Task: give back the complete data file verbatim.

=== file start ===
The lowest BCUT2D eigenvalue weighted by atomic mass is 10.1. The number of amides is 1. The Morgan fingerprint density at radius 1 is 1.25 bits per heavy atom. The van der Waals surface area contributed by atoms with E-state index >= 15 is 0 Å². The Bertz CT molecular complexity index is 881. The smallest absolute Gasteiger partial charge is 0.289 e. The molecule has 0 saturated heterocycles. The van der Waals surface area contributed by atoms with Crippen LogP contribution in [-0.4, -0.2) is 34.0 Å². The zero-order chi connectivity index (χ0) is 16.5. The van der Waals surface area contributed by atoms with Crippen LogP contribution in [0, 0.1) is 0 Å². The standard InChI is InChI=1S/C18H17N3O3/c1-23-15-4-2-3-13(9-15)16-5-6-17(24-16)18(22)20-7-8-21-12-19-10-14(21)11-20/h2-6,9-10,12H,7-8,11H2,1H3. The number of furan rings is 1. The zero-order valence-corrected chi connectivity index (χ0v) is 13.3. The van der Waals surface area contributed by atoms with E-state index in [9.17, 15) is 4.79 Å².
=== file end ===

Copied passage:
The lowest BCUT2D eigenvalue weighted by atomic mass is 10.1. The number of amides is 1. The Morgan fingerprint density at radius 1 is 1.25 bits per heavy atom. The van der Waals surface area contributed by atoms with E-state index >= 15 is 0 Å². The Bertz CT molecular complexity index is 881. The smallest absolute Gasteiger partial charge is 0.289 e. The molecule has 0 saturated heterocycles. The van der Waals surface area contributed by atoms with Crippen LogP contribution in [-0.4, -0.2) is 34.0 Å². The zero-order chi connectivity index (χ0) is 16.5. The van der Waals surface area contributed by atoms with Crippen LogP contribution in [0, 0.1) is 0 Å². The standard InChI is InChI=1S/C18H17N3O3/c1-23-15-4-2-3-13(9-15)16-5-6-17(24-16)18(22)20-7-8-21-12-19-10-14(21)11-20/h2-6,9-10,12H,7-8,11H2,1H3. The number of furan rings is 1. The zero-order valence-corrected chi connectivity index (χ0v) is 13.3. The van der Waals surface area contributed by atoms with E-state index in [9.17, 15) is 4.79 Å².